Best Cookbooks of 2009 Expand Home Chef’s Repertoire, Routines

Last year, as the economy tanked and discretionary income with it, we turned to cookbooks that reminded us that the big, shiny things in the kitchen were for more than resting to-go menus on; and that there’s a reason they call meatloaf and mac ’n’ cheese comfort food. I like to think of this as an expansion year: We’re cooking at home, now let’s refine and enhance a bit. For my money, these four cookbooks do the best job of extending our home-chef horizons. Each takes a comprehensive approach to adding one food, or a technique, or an attitude, to your cooking repertoire, and also includes enough lore and discussion that you can just enjoy reading until you get around to shopping and washing some pots and pans so you, too, can stir up something delicious:

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Thirty-Minute Pasta: 100 Quick and Easy Recipes

by Giulano Hazan (Stewart, Tabori & Chang)

The author’s Italian, and he’ll have you incorporating all number of pasta dishes into healthful meals and mini-celebrations (which need not be mutually exclusive) in a flash. Orecchiette with Broccoli for a light lunch, Linguine with Clams and Zucchini for date night, Penne With Mushrooms and Ham to pack for work lunch... Hazan’s got me hooked with simple ingredients, quick prep, and dozens of recipes that focus on the abundance of fresh tomatoes available in our area many months of the year. He’s a cooking instructor in Verona, and it shows, with simple to follow steps and lots of little variations on everything from fresh tomato sauce to minestrone.

Favorite recipe sampled so far: Tagliatelle With Chickpeas

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Mrs. Rowe’s Little Book of Southern Pies

by Mollie Cox Bryan (Ten Speed Press)

Think beyond ice cream from the store, cupcakes from the bakery, creme brulee that requires a torch. This nifty little manual proves that simple-but-wholesome desserts are a home project and a gourmet’s delight. Mrs. Rowe was a family restaurant owner in Blue Ridge Mountain country of Staunton, Va. with a “have another slice” motto. The book clearly spells out such intricacies as Weepless Meringue and even cookie crusts for the pastry-impaired, then dives into Mrs. Rowe’s favorites and some twists. Original Coconut Cream Pie and Never-Fail Lemon Pie are there for sure, but so are think-outside-the-diner offerings like Watermelon Pie, Mudd Pie, and Mrs. Brown’s Grape Pie. Save room for dessert!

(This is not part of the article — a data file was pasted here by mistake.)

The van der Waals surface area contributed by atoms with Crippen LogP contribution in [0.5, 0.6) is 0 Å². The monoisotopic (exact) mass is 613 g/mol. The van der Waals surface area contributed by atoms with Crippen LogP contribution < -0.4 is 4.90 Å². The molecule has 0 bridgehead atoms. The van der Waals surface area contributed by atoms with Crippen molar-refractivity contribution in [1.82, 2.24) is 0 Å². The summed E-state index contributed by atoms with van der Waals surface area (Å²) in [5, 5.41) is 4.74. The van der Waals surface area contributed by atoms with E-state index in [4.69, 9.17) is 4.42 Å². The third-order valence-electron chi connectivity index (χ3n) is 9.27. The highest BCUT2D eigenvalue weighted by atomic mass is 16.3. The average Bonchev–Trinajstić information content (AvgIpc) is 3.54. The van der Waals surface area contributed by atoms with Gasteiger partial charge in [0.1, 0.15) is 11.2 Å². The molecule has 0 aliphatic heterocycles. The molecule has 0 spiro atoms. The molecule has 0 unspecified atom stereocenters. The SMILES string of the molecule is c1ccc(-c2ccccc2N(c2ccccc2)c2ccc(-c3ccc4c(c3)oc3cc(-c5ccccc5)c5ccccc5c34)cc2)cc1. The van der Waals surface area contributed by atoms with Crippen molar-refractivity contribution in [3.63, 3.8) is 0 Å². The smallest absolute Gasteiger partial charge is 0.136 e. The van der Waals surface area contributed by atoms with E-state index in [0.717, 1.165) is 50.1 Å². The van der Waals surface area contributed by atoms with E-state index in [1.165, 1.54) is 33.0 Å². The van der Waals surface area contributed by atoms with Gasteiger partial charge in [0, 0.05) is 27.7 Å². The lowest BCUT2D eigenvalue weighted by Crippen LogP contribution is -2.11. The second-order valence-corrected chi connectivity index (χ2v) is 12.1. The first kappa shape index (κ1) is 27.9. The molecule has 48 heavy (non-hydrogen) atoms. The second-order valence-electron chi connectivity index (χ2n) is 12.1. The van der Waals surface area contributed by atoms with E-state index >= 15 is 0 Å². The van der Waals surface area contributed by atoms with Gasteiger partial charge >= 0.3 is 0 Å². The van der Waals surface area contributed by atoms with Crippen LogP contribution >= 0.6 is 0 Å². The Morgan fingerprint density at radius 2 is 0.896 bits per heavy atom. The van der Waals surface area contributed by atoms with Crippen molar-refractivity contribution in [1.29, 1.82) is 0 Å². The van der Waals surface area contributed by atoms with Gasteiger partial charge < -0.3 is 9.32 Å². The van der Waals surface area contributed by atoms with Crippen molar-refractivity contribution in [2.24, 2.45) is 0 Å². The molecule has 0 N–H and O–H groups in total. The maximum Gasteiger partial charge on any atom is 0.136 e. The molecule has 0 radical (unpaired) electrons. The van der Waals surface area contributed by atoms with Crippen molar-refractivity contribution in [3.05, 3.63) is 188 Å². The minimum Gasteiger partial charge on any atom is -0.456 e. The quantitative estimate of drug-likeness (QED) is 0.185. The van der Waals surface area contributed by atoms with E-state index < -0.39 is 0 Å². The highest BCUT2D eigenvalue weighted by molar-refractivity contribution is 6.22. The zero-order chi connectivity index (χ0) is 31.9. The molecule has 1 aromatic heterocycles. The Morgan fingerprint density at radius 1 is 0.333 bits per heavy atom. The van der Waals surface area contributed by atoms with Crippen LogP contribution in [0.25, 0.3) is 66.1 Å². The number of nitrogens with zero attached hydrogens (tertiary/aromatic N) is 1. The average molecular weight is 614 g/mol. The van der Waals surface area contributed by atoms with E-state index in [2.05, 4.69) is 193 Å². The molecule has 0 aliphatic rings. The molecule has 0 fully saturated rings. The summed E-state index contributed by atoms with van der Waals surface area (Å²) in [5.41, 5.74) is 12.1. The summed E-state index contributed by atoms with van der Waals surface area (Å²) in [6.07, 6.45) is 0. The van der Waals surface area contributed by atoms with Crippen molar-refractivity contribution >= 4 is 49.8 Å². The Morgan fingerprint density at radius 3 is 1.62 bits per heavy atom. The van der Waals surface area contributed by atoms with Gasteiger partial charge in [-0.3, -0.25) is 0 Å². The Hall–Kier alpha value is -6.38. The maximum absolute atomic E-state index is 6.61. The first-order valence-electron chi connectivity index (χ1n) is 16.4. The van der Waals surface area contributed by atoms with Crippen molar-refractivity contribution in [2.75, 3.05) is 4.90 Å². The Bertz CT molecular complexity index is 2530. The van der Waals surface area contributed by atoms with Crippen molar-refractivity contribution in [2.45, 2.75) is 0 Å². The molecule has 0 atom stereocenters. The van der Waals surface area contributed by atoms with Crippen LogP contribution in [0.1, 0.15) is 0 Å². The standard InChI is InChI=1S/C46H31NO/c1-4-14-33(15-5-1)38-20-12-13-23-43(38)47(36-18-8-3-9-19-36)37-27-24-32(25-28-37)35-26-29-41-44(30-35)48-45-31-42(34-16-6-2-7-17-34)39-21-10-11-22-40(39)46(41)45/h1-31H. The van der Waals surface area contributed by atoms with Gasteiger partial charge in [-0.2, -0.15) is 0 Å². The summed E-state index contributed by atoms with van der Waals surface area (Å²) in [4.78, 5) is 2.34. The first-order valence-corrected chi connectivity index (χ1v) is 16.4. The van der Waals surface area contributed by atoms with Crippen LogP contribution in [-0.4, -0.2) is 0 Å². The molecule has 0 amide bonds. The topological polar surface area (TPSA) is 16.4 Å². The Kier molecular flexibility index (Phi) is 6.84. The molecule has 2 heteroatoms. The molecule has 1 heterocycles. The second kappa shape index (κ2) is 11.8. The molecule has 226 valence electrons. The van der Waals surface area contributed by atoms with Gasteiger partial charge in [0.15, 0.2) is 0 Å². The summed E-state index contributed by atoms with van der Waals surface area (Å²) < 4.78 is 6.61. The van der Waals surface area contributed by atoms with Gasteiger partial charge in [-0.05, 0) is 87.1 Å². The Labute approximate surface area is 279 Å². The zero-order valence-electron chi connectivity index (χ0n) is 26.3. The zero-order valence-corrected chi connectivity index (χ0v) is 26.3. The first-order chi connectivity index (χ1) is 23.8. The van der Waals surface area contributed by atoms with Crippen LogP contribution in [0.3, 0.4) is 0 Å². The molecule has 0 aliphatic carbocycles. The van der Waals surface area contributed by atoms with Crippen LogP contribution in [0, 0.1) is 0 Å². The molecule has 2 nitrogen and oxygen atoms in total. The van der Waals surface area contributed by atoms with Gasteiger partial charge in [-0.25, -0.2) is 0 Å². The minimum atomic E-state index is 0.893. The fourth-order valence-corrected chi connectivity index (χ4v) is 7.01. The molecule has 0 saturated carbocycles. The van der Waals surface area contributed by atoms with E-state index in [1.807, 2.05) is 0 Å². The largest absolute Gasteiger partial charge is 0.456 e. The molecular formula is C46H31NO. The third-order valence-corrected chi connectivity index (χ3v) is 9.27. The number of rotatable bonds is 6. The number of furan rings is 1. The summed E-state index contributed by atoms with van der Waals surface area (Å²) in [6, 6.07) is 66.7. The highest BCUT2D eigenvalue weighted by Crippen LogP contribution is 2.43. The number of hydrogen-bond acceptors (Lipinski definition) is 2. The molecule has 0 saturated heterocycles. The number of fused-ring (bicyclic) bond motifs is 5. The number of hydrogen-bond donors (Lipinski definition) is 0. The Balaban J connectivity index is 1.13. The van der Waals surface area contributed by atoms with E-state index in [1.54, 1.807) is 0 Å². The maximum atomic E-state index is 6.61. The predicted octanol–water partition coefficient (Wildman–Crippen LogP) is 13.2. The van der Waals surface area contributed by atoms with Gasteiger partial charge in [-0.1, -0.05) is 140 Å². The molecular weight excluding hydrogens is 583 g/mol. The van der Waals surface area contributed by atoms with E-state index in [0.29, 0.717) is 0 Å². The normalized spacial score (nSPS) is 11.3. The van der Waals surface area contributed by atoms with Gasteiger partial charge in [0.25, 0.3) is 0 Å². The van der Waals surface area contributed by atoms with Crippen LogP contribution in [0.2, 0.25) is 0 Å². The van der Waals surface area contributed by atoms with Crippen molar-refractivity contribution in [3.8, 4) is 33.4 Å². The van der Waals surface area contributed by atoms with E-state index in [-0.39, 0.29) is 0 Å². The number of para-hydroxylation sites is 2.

Favorite recipe sampled so far: Brownie Pie

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Don’t Panic: More Dinner’s in the Freezer

by Susie Martinez, Vanda Howell, and Bonnie Garcia (Revell)

Healthier eating, a more manageable schedule, a happier spouse... I know it’s just a cookbook, but this unimpressive-looking trade paperback really made a difference in my house. That’s because it doesn’t treat freezing meals as a huge enterprise where you’re stocking up for months based on a three-day sweatfest. Instead, these are dishes you can cook today, or at least part way, and then thaw and heat and eat at another time: Sausage with Cheese Tortellini Soup, Bombay Chicken Curry, Lake Powell Chile Relleno Bake, and so forth. You don’t have a freezerful of 27 containers of chili unless you want to—each recipe also comes with tripling, sextupling, and ninetupling instructions, but it’s geared to those who just want to make one casserole of, say, Butternut Squash Lasagna, and have it around to serve six for brunch next Sunday, plus leftovers. All the food is based on common-but-not-boring ingredients, is less expensive than franchise restaurants, and fairly healthful, though the occasional heavy cream does make an appearance. I can honestly say this book has cut the constant replay of the wow-work-was-awful-I’m-starved-did-you-cook? weeknight conversation at my house, and eliminated lots of fast food meals, too.

Favorite recipe tried so far: Poppy Seed Ham and Cheese Melts

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The Blackberry Farm Cookbook

by Sam Beall (Clarkson Potter)

This beautiful and sweeping coffee-table book is nothing less than a love song to our very own region’s foods and artisans from Sandy Beall, proprietor of the clean-air-and-very-civilized-pampering enterprise that is Blackberry Farm in Walland. The completely unexpected aspect is that Beall clearly intends the reader to do more than look at the photos of gorgeous seasonal scenery of the Smokies and weathered crafters and sheep in the snow. With an encouraging air and step by step instructions, he shows us home cooks how to coddle our guests—and our families—with home versions of his fresh and local-ingredient-based recipes. Organized by season, with wine tips and menus, all these recipes are doable. The more involved dishes like Grilled Chili-Rubbed Rib Roast, Country Ham-Wrapped Sturgeon, or Herbed Spoonbread get equal billing with three-ingredient Whipped Mashed Potatoes, 10-minute kitchen time Bourbon Butterscotch Sauce, or super-simple Stewed Spice Apples. Dream about a weekend at Blackberry Farm while you take in page after page of farmers and artisanal cheesemakers, bakers, and canners—and then head for the kitchen, and start reveling in your own possibilities.

Favorite recipe sampled so far: Black-eyed Pea Hummus

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